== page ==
To our knowledge, no controlled studies have compared the efficacy of intranasal midazolam with intravenous diazepam for the management of febrile seizures. We found that seizures were controlled faster with intravenous diazepam than with intranasal midazolam but that midazolam was as safe and effective as diazepam. The time to cessation of seizure was shorter with intranasal midazolam.
A potential weakness of our definition of efficacy as being control of seizures under five minutes is the possibility of spontaneous cessation of seizures irrespective of treatment within this time. We attempted to minimise this limitation by choosing ongoing seizure for at least 10 minutes as our entry criterion to the study, assuming that the chance for spontaneous cessation of such prolonged seizures is low.
Although upper respiratory tract infection might help absorption by increasing blood flow to the nasal mucous membrane, the presence of nasal secretions could dilute the midazolam solution and interfere with its contact with the absorbing surface. Most of the children in our study had upper respiratory tract infections, but this only affected the absorption of midazolam and subsequent seizure control in three episodes.
Acute seizures have been treated with oral diazepam and lorazepam, sublingual lorazepam, rectal solutions of lorazepam and diazepam, and diazepam suppositories.25–28
Giving the drugs orally or sublingually is frequently difficult and hazardous when children are convulsing, and absorption of diazepam and lorazepam tablets and rectal lorazepam solution are relatively slow.29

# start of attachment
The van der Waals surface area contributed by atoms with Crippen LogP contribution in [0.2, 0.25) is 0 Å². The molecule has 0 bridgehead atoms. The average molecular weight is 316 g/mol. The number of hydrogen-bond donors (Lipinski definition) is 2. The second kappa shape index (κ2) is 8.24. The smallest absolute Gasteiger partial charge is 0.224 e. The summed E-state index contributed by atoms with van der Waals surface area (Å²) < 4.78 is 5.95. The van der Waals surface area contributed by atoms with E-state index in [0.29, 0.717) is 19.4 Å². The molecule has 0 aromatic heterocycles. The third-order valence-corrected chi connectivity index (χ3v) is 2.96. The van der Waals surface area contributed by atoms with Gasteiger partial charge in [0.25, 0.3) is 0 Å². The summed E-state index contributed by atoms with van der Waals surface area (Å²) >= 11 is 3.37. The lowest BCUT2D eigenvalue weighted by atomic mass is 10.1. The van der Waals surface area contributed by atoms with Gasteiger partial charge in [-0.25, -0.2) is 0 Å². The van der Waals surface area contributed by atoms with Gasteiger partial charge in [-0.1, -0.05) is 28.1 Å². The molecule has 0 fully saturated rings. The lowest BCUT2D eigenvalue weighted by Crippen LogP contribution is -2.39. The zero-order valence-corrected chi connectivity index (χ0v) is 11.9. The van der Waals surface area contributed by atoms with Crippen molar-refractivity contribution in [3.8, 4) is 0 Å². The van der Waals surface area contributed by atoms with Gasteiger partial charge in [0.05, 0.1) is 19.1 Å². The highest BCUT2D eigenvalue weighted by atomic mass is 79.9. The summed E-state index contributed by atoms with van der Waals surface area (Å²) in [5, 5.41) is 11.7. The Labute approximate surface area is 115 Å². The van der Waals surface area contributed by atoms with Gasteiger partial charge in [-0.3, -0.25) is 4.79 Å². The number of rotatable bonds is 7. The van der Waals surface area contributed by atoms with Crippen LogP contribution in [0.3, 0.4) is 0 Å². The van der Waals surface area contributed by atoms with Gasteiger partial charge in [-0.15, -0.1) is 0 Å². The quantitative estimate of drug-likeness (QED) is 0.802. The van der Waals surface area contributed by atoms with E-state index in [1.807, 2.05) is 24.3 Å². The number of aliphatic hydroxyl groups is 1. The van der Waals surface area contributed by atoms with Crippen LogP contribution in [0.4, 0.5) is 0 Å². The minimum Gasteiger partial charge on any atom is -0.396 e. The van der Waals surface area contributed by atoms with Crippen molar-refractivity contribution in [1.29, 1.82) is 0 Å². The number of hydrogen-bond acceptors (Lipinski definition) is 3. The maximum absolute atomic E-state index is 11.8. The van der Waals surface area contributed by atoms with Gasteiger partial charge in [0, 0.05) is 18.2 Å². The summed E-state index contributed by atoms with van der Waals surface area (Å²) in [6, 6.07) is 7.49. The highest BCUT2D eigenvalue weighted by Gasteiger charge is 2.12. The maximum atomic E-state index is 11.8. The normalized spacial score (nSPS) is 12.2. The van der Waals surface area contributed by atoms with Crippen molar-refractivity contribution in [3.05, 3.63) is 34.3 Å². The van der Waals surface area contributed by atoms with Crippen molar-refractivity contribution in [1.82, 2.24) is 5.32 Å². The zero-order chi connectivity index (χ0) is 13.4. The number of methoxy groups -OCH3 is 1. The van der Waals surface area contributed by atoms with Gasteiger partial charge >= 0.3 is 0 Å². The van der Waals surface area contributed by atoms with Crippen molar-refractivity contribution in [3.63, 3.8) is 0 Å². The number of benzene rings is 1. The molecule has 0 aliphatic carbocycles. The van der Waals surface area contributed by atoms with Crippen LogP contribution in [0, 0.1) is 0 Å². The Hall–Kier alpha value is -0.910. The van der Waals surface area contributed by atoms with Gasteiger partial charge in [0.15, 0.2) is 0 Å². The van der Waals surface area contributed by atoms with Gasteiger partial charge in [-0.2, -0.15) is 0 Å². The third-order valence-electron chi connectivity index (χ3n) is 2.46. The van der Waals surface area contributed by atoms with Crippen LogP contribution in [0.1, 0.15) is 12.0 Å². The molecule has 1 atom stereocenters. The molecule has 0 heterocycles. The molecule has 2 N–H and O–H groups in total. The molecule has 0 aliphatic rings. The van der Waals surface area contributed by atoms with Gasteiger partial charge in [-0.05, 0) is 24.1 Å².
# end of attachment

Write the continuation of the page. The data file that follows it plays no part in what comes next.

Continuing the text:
Rectal diazepam can be given safely in a prehospital environment by medical and non-medical staff, as a means of providing immediate treatment for prolonged seizures. This may shorten the duration of seizures and simplify the management of these patients in the emergency department.5
Because our study was designed to investigate an alternative means of treating prolonged febrile seizures in an emergency setting, we chose to compare intranasal midazolam with intravenous rather than rectal diazepam, as the rectal route is not always reliable owing to variable bioavailability and wide range of serum concentrations.30,31
Rectal diazepam in the form of a gel was recently introduced as another effective and well tolerated treatment for acute repetitive seizures, which can be administered at home by trained caregivers.32
In conclusion, intranasal midazolam could be provided not only in medical centres but, with appropriate instruction, by the parents of children with febrile seizures at home. Further studies are, however, needed on a larger series of children with various types of seizures.
What is already known on this topic
Midazolam given intranasally is a safe and effective treatment for prolonged febrile seizures in children
What this study adds
Control of seizures in children is faster with intravenous diazepam than with intranasal midazolam, but the time to cessation of seizures after arrival of a child at hospital is faster with intranasal midazolam
Intranasal midazolam may be used in general practice and, with appropriate instructions, by the parents of children with recurrent febrile seizures at home